U.S. home prices have slowly been rising, but September had the highest rate of rise. The Standard & Poor’s/Case-Shiller 20-city home price index, increased 5.5 percent in September compared with a year ago which is the largest annual gain since August 2014. There are a few reasons for this.
One of those reasons is gains in the job market
The unemployment rate has fallen and people are slowly getting back to work. Marry that with historically low mortgage rates and borrowing costs that are below 4% and buying a home has become a bit easier. The Denver area has the second highest increase in home prices. It makes sense given the great job market.
Another reason is lack of inventory
Sales of existing homes have been all over the place this year, prices going up and down. Overall, though, home sales increased 3.9% the number of available homes fell 4.5%. Supply and demand is the basic economic reason for increases and decreases in prices of goods and services. Home sales are no different. If there are less homes to be purchased the prices for those homes will naturally rise. If there is a glut of homes, prices will fall. In October prices rose the steepest, just about 6%. That isn’t a good thing, necessarily, because of the state of the current economy. Prices are rising at more than double the pace of inflation and much faster than wages. That means many families are priced out of the market,. It also means that the rents they have to pay NOT to buy are increased as well.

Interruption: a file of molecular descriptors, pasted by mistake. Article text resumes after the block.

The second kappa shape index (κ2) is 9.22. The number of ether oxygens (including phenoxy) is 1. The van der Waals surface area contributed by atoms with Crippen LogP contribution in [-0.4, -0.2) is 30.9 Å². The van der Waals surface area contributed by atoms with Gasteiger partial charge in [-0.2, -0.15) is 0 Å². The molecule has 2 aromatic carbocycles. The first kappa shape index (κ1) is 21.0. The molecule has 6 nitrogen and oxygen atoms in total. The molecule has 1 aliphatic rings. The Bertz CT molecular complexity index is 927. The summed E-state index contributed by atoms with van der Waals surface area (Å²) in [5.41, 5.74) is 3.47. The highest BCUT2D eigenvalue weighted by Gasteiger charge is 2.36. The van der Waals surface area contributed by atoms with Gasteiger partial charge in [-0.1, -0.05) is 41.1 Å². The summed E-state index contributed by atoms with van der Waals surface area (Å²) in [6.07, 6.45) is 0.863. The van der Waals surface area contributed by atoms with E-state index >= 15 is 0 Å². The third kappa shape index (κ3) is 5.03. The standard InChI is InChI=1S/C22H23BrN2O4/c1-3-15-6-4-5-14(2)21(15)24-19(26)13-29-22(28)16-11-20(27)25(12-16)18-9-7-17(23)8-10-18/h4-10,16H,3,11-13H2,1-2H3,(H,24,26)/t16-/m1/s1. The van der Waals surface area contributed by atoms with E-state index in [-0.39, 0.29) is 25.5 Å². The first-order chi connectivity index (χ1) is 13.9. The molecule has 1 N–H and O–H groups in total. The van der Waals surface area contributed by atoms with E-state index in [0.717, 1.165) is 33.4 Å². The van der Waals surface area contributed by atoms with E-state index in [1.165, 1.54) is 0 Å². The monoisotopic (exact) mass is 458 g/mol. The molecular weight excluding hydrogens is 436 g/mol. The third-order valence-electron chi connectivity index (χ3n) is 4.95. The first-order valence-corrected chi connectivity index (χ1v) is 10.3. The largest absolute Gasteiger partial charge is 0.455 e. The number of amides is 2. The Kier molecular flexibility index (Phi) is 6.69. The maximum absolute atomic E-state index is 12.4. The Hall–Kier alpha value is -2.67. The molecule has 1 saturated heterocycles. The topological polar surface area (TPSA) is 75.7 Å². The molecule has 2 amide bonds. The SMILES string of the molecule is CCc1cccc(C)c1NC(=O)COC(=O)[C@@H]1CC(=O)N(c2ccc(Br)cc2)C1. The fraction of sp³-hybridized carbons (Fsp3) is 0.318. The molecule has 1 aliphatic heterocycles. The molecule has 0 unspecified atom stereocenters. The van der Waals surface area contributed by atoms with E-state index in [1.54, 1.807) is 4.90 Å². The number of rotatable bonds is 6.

Sellers are holding onto their homes for a few different reasons as well. One is lack of equity. While home prices are improving, those who were underwater on their mortgages are finding their equity is low. Additionally a lot of homeowners refinanced homes at rates lower than the current, albeit low, rates. Why trade up to a higher rate?